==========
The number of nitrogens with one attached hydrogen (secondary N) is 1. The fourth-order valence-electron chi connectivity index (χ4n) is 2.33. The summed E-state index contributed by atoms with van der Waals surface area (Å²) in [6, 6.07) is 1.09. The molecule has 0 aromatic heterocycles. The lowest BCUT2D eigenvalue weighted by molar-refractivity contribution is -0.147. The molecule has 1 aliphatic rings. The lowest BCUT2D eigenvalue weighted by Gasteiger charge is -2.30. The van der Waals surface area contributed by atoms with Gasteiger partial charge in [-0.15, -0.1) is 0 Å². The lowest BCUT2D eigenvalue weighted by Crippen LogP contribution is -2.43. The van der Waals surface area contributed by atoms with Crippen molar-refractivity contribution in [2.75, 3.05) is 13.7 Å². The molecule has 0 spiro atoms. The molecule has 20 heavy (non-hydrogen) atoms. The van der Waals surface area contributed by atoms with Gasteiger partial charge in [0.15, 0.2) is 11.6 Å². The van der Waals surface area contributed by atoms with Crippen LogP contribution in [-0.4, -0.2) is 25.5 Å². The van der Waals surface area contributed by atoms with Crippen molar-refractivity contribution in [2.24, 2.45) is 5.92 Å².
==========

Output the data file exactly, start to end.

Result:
The number of nitrogens with one attached hydrogen (secondary N) is 1. The fourth-order valence-electron chi connectivity index (χ4n) is 2.33. The summed E-state index contributed by atoms with van der Waals surface area (Å²) in [6, 6.07) is 1.09. The molecule has 0 aromatic heterocycles. The lowest BCUT2D eigenvalue weighted by molar-refractivity contribution is -0.147. The molecule has 1 aliphatic rings. The lowest BCUT2D eigenvalue weighted by Gasteiger charge is -2.30. The van der Waals surface area contributed by atoms with Gasteiger partial charge in [-0.15, -0.1) is 0 Å². The lowest BCUT2D eigenvalue weighted by Crippen LogP contribution is -2.43. The van der Waals surface area contributed by atoms with Crippen molar-refractivity contribution in [2.75, 3.05) is 13.7 Å². The molecule has 0 spiro atoms. The molecule has 20 heavy (non-hydrogen) atoms. The van der Waals surface area contributed by atoms with Gasteiger partial charge in [0.15, 0.2) is 11.6 Å². The van der Waals surface area contributed by atoms with Crippen LogP contribution in [-0.4, -0.2) is 25.5 Å². The van der Waals surface area contributed by atoms with Crippen molar-refractivity contribution in [2.24, 2.45) is 5.92 Å².